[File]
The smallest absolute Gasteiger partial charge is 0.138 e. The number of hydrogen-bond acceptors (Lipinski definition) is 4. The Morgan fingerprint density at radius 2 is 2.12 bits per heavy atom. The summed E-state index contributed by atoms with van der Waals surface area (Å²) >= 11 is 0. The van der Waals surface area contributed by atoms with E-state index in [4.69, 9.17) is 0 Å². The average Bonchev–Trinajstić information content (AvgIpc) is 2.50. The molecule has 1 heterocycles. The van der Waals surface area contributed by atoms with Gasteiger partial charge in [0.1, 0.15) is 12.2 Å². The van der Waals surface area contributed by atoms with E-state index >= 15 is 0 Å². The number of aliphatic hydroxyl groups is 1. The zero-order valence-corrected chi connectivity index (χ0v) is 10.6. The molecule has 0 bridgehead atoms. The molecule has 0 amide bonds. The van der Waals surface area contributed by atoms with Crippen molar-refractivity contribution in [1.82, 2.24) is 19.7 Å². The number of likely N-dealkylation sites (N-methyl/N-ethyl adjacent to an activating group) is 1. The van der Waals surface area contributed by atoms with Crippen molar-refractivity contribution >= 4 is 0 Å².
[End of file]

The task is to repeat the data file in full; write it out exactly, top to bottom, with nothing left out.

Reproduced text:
The smallest absolute Gasteiger partial charge is 0.138 e. The number of hydrogen-bond acceptors (Lipinski definition) is 4. The Morgan fingerprint density at radius 2 is 2.12 bits per heavy atom. The summed E-state index contributed by atoms with van der Waals surface area (Å²) >= 11 is 0. The van der Waals surface area contributed by atoms with E-state index in [4.69, 9.17) is 0 Å². The average Bonchev–Trinajstić information content (AvgIpc) is 2.50. The molecule has 1 heterocycles. The van der Waals surface area contributed by atoms with Gasteiger partial charge in [0.1, 0.15) is 12.2 Å². The van der Waals surface area contributed by atoms with E-state index >= 15 is 0 Å². The number of aliphatic hydroxyl groups is 1. The zero-order valence-corrected chi connectivity index (χ0v) is 10.6. The molecule has 0 bridgehead atoms. The molecule has 0 amide bonds. The van der Waals surface area contributed by atoms with Crippen molar-refractivity contribution in [1.82, 2.24) is 19.7 Å². The number of likely N-dealkylation sites (N-methyl/N-ethyl adjacent to an activating group) is 1. The van der Waals surface area contributed by atoms with Crippen molar-refractivity contribution >= 4 is 0 Å².